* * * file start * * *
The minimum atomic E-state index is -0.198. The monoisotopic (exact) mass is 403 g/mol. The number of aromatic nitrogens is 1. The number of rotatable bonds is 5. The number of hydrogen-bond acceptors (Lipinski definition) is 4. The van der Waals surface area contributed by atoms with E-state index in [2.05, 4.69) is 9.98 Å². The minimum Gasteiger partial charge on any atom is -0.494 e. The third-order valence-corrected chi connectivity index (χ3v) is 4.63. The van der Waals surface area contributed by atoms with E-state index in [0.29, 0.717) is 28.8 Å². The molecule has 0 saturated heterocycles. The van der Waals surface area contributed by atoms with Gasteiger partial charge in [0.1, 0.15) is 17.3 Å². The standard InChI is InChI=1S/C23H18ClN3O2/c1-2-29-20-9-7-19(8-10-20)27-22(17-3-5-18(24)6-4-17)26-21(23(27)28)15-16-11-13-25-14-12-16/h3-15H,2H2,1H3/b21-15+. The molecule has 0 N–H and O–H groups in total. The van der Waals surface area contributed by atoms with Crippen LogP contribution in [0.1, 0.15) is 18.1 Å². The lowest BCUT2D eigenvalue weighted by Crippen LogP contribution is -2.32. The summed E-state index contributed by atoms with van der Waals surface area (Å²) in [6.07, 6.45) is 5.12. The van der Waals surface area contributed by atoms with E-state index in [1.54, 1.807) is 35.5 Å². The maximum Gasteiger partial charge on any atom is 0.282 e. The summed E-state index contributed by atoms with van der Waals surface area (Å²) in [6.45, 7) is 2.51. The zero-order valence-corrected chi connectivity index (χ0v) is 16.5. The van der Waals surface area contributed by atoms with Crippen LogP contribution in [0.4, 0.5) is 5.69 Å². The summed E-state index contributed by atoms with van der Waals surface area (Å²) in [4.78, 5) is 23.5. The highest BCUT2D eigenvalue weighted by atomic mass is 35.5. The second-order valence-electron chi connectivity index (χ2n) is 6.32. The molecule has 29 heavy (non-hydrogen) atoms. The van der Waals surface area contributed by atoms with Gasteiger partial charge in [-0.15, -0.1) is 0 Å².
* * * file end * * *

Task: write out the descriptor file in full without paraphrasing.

The minimum atomic E-state index is -0.198. The monoisotopic (exact) mass is 403 g/mol. The number of aromatic nitrogens is 1. The number of rotatable bonds is 5. The number of hydrogen-bond acceptors (Lipinski definition) is 4. The van der Waals surface area contributed by atoms with E-state index in [2.05, 4.69) is 9.98 Å². The minimum Gasteiger partial charge on any atom is -0.494 e. The third-order valence-corrected chi connectivity index (χ3v) is 4.63. The van der Waals surface area contributed by atoms with E-state index in [0.29, 0.717) is 28.8 Å². The molecule has 0 saturated heterocycles. The van der Waals surface area contributed by atoms with Gasteiger partial charge in [0.1, 0.15) is 17.3 Å². The standard InChI is InChI=1S/C23H18ClN3O2/c1-2-29-20-9-7-19(8-10-20)27-22(17-3-5-18(24)6-4-17)26-21(23(27)28)15-16-11-13-25-14-12-16/h3-15H,2H2,1H3/b21-15+. The molecule has 0 N–H and O–H groups in total. The van der Waals surface area contributed by atoms with Crippen LogP contribution in [0.1, 0.15) is 18.1 Å². The lowest BCUT2D eigenvalue weighted by Crippen LogP contribution is -2.32. The summed E-state index contributed by atoms with van der Waals surface area (Å²) in [6.07, 6.45) is 5.12. The van der Waals surface area contributed by atoms with E-state index in [1.54, 1.807) is 35.5 Å². The maximum Gasteiger partial charge on any atom is 0.282 e. The summed E-state index contributed by atoms with van der Waals surface area (Å²) in [6.45, 7) is 2.51. The zero-order valence-corrected chi connectivity index (χ0v) is 16.5. The van der Waals surface area contributed by atoms with Crippen LogP contribution in [0.4, 0.5) is 5.69 Å². The summed E-state index contributed by atoms with van der Waals surface area (Å²) in [4.78, 5) is 23.5. The highest BCUT2D eigenvalue weighted by atomic mass is 35.5. The second-order valence-electron chi connectivity index (χ2n) is 6.32. The molecule has 29 heavy (non-hydrogen) atoms. The van der Waals surface area contributed by atoms with Gasteiger partial charge in [-0.15, -0.1) is 0 Å².